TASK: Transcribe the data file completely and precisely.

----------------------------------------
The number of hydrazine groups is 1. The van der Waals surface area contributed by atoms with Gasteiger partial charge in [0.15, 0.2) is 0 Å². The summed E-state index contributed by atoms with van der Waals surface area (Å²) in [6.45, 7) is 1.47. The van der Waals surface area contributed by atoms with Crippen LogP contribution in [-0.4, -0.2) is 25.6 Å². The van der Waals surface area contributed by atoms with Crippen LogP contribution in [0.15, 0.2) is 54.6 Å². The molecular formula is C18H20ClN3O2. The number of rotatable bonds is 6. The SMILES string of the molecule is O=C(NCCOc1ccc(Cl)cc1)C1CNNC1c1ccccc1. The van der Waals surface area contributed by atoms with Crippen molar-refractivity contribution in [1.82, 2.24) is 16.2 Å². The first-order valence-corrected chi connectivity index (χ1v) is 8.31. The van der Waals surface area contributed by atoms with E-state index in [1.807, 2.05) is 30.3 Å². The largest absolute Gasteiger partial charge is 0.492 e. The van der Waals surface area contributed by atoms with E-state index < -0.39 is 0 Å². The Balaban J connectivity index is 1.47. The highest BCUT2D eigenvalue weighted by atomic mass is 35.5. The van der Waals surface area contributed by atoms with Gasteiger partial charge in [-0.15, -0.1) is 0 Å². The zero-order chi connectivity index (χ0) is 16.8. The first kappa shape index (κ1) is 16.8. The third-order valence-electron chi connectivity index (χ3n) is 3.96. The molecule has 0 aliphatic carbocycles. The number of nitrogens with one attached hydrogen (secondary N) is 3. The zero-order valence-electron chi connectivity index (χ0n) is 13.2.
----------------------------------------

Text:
The number of hydrazine groups is 1. The van der Waals surface area contributed by atoms with Gasteiger partial charge in [0.15, 0.2) is 0 Å². The summed E-state index contributed by atoms with van der Waals surface area (Å²) in [6.45, 7) is 1.47. The van der Waals surface area contributed by atoms with Crippen LogP contribution in [-0.4, -0.2) is 25.6 Å². The van der Waals surface area contributed by atoms with Crippen LogP contribution in [0.15, 0.2) is 54.6 Å². The molecular formula is C18H20ClN3O2. The number of rotatable bonds is 6. The SMILES string of the molecule is O=C(NCCOc1ccc(Cl)cc1)C1CNNC1c1ccccc1. The van der Waals surface area contributed by atoms with Crippen molar-refractivity contribution in [1.82, 2.24) is 16.2 Å². The first-order valence-corrected chi connectivity index (χ1v) is 8.31. The van der Waals surface area contributed by atoms with E-state index in [1.807, 2.05) is 30.3 Å². The largest absolute Gasteiger partial charge is 0.492 e. The van der Waals surface area contributed by atoms with E-state index < -0.39 is 0 Å². The Balaban J connectivity index is 1.47. The highest BCUT2D eigenvalue weighted by atomic mass is 35.5. The van der Waals surface area contributed by atoms with Gasteiger partial charge in [-0.15, -0.1) is 0 Å². The zero-order chi connectivity index (χ0) is 16.8. The first kappa shape index (κ1) is 16.8. The third-order valence-electron chi connectivity index (χ3n) is 3.96. The molecule has 0 aliphatic carbocycles. The number of nitrogens with one attached hydrogen (secondary N) is 3. The zero-order valence-electron chi connectivity index (χ0n) is 13.2.